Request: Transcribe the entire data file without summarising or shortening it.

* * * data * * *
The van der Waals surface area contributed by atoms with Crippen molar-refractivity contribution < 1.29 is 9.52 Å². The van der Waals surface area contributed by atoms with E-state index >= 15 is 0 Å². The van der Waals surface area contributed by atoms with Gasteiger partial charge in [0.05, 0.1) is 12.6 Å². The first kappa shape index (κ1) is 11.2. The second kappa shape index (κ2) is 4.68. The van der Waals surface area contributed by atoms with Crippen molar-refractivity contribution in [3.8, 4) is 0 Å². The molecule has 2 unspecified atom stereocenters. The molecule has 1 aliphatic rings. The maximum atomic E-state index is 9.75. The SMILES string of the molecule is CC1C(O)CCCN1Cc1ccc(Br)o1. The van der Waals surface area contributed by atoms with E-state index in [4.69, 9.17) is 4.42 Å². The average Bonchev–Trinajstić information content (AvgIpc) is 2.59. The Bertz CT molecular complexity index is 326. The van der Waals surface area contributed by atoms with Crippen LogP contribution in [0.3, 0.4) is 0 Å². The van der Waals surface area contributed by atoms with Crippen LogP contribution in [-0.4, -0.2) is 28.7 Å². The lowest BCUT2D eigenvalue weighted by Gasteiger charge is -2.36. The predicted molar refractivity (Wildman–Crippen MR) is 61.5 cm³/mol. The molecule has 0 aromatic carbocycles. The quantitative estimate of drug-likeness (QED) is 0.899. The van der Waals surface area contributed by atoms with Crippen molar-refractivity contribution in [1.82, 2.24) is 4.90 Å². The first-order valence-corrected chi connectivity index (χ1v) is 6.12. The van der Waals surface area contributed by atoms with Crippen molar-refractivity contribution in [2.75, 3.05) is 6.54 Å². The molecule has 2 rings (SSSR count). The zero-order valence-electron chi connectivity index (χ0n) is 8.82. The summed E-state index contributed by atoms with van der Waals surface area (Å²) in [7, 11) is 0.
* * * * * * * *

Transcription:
The van der Waals surface area contributed by atoms with Crippen molar-refractivity contribution < 1.29 is 9.52 Å². The van der Waals surface area contributed by atoms with E-state index >= 15 is 0 Å². The van der Waals surface area contributed by atoms with Gasteiger partial charge in [0.05, 0.1) is 12.6 Å². The first kappa shape index (κ1) is 11.2. The second kappa shape index (κ2) is 4.68. The van der Waals surface area contributed by atoms with Crippen molar-refractivity contribution in [3.8, 4) is 0 Å². The molecule has 2 unspecified atom stereocenters. The molecule has 1 aliphatic rings. The maximum atomic E-state index is 9.75. The SMILES string of the molecule is CC1C(O)CCCN1Cc1ccc(Br)o1. The van der Waals surface area contributed by atoms with E-state index in [4.69, 9.17) is 4.42 Å². The average Bonchev–Trinajstić information content (AvgIpc) is 2.59. The Bertz CT molecular complexity index is 326. The van der Waals surface area contributed by atoms with Crippen LogP contribution in [0.3, 0.4) is 0 Å². The van der Waals surface area contributed by atoms with Crippen LogP contribution in [-0.4, -0.2) is 28.7 Å². The lowest BCUT2D eigenvalue weighted by Gasteiger charge is -2.36. The predicted molar refractivity (Wildman–Crippen MR) is 61.5 cm³/mol. The molecule has 0 aromatic carbocycles. The quantitative estimate of drug-likeness (QED) is 0.899. The van der Waals surface area contributed by atoms with Crippen molar-refractivity contribution in [1.82, 2.24) is 4.90 Å². The first-order valence-corrected chi connectivity index (χ1v) is 6.12. The van der Waals surface area contributed by atoms with Crippen molar-refractivity contribution in [2.75, 3.05) is 6.54 Å². The molecule has 2 rings (SSSR count). The zero-order valence-electron chi connectivity index (χ0n) is 8.82. The summed E-state index contributed by atoms with van der Waals surface area (Å²) in [7, 11) is 0.